The 2009 article on health benefits of fasting, continues to be one of the most popular posts on this blog with almost 5,000 views. And most of these come through Google search, suggesting there’s a lot of interest in the subject. Here is a slightly edited version:
Fasting is the act of willingly abstaining from some or all food, drink, or both, for a period of time. Almost every expert in medicine, heath and nutrition has written something about the benefits of fasting. Here’s a summary:
- Fasting promotes detoxification. As the body breaks down its fat reserves, it mobilizes and eliminates stored toxins.
- Fasting gives the digestive system a much-needed rest. After fasting, both digestion and elimination are invigorated.
- Fasting promotes the resolution of inflammatory processes, such as in rheumatoid arthritis.
- Fasting quiets allergic reactions, including asthma and hay fever.
- Fasting promotes the drying up of abnormal fluid accumulations, such as edema in the ankles and legs, and swelling in the abdomen.
- Fasting corrects high blood pressure without drugs. Fasting will normalize blood pressure in the vast majority of cases.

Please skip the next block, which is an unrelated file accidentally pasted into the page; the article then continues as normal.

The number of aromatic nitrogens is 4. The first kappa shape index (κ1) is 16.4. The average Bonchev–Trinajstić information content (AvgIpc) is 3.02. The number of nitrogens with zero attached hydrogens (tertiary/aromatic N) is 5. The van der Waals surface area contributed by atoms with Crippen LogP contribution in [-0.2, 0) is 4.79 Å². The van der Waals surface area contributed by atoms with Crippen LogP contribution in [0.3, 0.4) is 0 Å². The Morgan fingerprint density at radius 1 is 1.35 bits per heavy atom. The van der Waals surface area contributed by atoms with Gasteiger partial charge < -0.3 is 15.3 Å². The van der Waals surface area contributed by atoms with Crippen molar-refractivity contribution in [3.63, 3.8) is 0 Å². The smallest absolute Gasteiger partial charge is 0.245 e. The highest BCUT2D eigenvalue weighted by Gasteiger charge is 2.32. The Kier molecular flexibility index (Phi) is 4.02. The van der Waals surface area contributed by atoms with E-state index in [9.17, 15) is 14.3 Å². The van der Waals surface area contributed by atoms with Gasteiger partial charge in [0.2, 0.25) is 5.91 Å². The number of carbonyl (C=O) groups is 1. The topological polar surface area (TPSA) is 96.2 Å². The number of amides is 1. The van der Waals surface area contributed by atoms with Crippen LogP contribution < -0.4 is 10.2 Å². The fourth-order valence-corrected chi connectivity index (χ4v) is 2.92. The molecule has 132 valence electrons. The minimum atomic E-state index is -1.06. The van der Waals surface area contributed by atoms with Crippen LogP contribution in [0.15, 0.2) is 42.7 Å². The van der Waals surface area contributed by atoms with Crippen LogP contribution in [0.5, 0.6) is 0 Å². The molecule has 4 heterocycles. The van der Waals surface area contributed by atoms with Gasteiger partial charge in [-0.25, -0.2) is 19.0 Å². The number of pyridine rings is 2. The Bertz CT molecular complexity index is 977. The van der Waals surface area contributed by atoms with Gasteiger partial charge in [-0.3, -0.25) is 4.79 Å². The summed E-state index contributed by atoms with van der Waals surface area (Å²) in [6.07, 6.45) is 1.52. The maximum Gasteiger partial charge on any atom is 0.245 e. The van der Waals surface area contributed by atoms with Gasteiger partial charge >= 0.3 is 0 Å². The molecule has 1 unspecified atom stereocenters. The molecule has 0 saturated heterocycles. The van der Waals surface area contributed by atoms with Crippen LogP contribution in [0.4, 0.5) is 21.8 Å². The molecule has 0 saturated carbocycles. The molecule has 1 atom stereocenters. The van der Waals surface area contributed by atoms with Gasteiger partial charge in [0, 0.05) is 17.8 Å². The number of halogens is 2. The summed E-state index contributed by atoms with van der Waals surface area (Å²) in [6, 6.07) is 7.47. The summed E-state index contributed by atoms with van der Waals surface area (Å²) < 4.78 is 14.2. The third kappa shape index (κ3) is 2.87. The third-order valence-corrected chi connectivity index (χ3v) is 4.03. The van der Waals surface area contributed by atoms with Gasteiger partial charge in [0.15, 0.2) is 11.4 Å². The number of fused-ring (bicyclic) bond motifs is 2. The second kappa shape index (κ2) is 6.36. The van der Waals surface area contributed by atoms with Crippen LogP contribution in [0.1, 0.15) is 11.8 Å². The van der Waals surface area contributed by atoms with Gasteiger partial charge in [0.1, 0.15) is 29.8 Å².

- Fasting makes it easy to overcome bad habits and addictions. Fasting rapidly dissipates the craving for nicotine, alcohol, caffeine and other drugs.
- Fasting clears the skin and whitens the eyes. It is common to see skin eruptions clear while fasting, and the whites of the eyes never look so bright as they do after fasting.
- Fasting restores taste appreciation for wholesome natural foods. People say that their taste buds come alive after fasting and that food never tasted so good.
- Fasting initiates rapid weight loss with little or no hunger. Most people are surprised at how little desire for food they have while fasting.
Besides the above health benefits, fasting is also an excellent training in self discipline and will power. Successful fasting for a period of time can provide motivation to carry on a healthy diet. Will you try it?
[Millions of Muslims around the world are starting their fasting month, called Ramadhan. We would abstain from all food and drinks from dawn to dusk every day for thirty days! Many break their fast with dates.]